[SDL] SDL, X.org and multiple mice

Ryan C. Gordon icculus at clutteredmind.org
Wed Jun 22 12:12:36 PDT 2005


> Heh, I have asked very similar 	questions in the past. If you'd have 
> only googled this mailing list for "multiple distinct mice" you 
> probably would have found my posts. Alas, SDL supports this, but no OS 
> known to man does :(

Funny, I just asked this on IRC last week. Popular topic, apparently. :)

Here's my understanding after some research. This is a whole brain dump
for those that are deeply interested. The short of it is "you can't do
it at all now, and with a lot of fighting, you can sorta do it".

1) If the Linux user is using /dev/input/mice for his mouse device in
XFree/x.org, even if he's got five USB mice plugged in, all his mouse
input will be interpolated into one virtual IMPS/2 mouse by the kernel,
and the X server won't know the difference. Most distros are doing this
out of the box now, since for all normal cases it makes a lot of sense,
but it makes assuming you can get multiple mice by default on Linux
basically wrong.

2) Even if you can coerce the X server into noticing multiple mice, you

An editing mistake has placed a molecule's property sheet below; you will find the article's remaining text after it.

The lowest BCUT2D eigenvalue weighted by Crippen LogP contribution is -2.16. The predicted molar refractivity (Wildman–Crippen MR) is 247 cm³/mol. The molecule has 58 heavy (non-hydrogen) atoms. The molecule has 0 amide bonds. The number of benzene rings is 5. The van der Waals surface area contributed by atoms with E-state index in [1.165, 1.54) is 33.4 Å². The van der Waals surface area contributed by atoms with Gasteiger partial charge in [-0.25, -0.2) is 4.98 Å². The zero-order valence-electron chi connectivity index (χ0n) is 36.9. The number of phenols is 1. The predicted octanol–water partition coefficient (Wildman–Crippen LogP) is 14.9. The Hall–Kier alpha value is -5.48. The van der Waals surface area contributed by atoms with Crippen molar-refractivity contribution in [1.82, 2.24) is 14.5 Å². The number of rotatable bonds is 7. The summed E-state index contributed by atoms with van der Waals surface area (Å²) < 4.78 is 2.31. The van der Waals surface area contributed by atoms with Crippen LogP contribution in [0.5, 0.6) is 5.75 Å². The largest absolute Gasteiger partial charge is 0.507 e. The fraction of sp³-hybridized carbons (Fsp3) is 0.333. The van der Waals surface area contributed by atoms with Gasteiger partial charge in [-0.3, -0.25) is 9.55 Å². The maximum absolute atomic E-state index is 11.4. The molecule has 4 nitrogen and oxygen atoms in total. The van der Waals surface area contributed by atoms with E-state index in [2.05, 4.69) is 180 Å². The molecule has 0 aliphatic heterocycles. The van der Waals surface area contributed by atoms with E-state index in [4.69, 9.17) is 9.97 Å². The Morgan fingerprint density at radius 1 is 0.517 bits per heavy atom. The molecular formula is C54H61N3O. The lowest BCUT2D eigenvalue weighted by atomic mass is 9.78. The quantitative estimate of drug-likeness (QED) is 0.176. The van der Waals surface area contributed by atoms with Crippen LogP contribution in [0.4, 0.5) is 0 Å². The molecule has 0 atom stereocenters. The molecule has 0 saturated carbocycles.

lose the functionality on Linux with fbcon, etc.

3) Actually, as far as X11 goes, it's worse than that: read on.

Eventually, after getting a mouse motion event from the
OS/Xserver/whatever, _all_ SDL targets call SDL_PrivateMouseMotion(),
which does not let them specify a device index. Here's the exact code in
SDL_PrivateMouseMotion that sends the SDL_MOUSEMOTION event to your app:


    SDL_Event event;
    memset(&event, 0, sizeof(event));
    event.type = SDL_MOUSEMOTION;
    event.motion.state = buttonstate;
    event.motion.x = X;
    event.motion.y = Y;
    event.motion.xrel = Xrel;
    event.motion.yrel = Yrel;
    if ( (SDL_EventOK == NULL) || (*SDL_EventOK)(&event) ) {
        posted = 1;
        SDL_PushEvent(&event);
    }


...as you can see, no platform, or target on any platform currently
supports multiple mice, since the point where we pass these to the app
never sets the field to anything but zero.

And, while we're at it, here's the structure that backs the X11
"MotionNotify" event, which SDL uses to make SDL_MOUSEMOTION on X11.

typedef struct {
    int type;              /* MotionNotify */
    unsigned long serial;  /* # of last request processed */
    Bool send_event;       /* true if this came from a SendEvent */
    Display *display;      /* Display the event was read from */
    Window window;         /* ``event'' window reported relative to */
    Window root;           /* root window that the event occurred on */
    Window subwindow;      /* child window */
    Time time;             /* milliseconds */
    int x, y;              /* x, y coordinates in event win */
    int x_root, y_root;    /* coordinates relative to root */
    unsigned int state;    /* key or button mask */
    char is_hint;          /* detail */
    Bool same_screen;      /* same screen flag */
} XMotionEvent;

So, the X11 protocol won't send you a device ID.